Many horses with a dark base coat colour (i.e. the ones we were talking about in the previous post) have white markings on the face, as well as one or more white 'socks'.
Facial markings range widely from almost none to the whole face - they're actually areas with different colour skin and hair pignment - note, for example, that when the white extends all the way to the nose, the underlying skin colour is pink, not dark.
Leg markings can extend as far as the knee, or as little as just above the hoof. Note that the hoof colour on a leg with white markings is going to be a shade ranging from flesh to pale khaki, not dark.
[Both images in the public domain, via Wikipedia's article on horse markings]
Ok. So that's white markings. What about white horses?
To begin with, a lot of the white horses you see aren't white. They're actually greys - even the famous Lipizaners (of "White Horses" fame, if you had the same schoolboy crush I did!) are grey, not white. Grey is produced by the grey gene, G or g.
- G means the horse's coat will tend to go grey/white with age, much like a human's hair.
- g means it won't.
Again, simples! Grey horses start out one of the principal colours as determined by their A/E genes, and as they age, they go greyer, until, eventually, they can end up white. The skin colour, however, remains dark (except under markings that were white at birth), so you can often tell whether a white horse is genetically a grey by looking at the shading round mouth and eyes, which will be dark. That is, if its mane and tail don't give it away by greying at a different rate to the coat, which can happen.
|A 'bloody shouldered' grey|
Picture by Kumana @ Wild Equines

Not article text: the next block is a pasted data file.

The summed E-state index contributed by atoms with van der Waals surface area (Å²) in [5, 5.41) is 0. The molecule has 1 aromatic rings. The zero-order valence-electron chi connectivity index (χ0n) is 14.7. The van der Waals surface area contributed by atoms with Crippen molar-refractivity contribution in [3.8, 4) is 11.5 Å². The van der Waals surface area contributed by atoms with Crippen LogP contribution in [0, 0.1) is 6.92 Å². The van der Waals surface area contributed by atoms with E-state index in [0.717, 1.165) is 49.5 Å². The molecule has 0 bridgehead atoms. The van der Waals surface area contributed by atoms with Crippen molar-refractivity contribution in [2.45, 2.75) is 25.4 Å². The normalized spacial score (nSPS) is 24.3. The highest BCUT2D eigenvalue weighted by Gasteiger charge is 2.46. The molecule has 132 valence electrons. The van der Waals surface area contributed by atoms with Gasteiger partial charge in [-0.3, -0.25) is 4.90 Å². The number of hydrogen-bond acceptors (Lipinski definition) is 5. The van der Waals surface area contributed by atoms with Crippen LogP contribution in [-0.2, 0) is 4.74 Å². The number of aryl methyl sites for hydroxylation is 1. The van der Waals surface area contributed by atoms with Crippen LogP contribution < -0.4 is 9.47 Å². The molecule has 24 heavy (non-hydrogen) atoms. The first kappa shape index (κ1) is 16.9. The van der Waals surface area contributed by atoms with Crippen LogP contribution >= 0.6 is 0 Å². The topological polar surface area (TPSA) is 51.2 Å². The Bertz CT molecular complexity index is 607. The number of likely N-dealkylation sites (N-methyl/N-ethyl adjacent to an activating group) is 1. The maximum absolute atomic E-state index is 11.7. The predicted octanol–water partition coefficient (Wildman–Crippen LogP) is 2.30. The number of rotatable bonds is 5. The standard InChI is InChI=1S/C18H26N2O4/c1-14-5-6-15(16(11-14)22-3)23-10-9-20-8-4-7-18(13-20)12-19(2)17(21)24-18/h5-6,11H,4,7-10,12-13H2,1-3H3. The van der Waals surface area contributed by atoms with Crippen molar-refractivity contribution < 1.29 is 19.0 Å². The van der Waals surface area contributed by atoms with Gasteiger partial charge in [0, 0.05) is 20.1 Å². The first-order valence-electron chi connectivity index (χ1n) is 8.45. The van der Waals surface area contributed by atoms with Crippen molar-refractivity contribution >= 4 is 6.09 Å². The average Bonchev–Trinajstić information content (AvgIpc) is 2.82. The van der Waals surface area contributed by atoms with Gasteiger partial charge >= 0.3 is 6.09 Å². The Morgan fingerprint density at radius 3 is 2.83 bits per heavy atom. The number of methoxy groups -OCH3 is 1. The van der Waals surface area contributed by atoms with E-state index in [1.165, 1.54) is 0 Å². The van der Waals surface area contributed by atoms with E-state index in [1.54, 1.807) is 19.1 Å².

The grey colour goes through a stage of being a mix of dark and light hairs, leading to some interesting colours:
- Various shades of grey
- Dappled, where the intermixing of dark and light isn't uniform
- 'Flea-bitten', where a red/brown base colour starts to re-emerge after the horse has become white, leading to a horse with a white coat with speckles of red throughout.
A rather spectacular variant of flea-bitten is known as 'bloody-shouldered', where the red is highly visible, usually on the shoulders.
There are a number of other genes that produce 'white' horses. One of the most common is the 'Dominant White' gene, W and w:
- W is dominant, and produces a genuinely white from birth horse irrespective of the A and E genes - this can be distinguished by the skin around the mouth etc being pinkish, not dark.
- w doesn't - normal coat colouration genes take precedence.
Pure white horses are Ww, because the WW combination is fatal - an embryo with WW is reabsorbed and never goes to term.
There are other genes which can produce the appearance of white, but I'll cover those in a later article.
Next, duns and roans.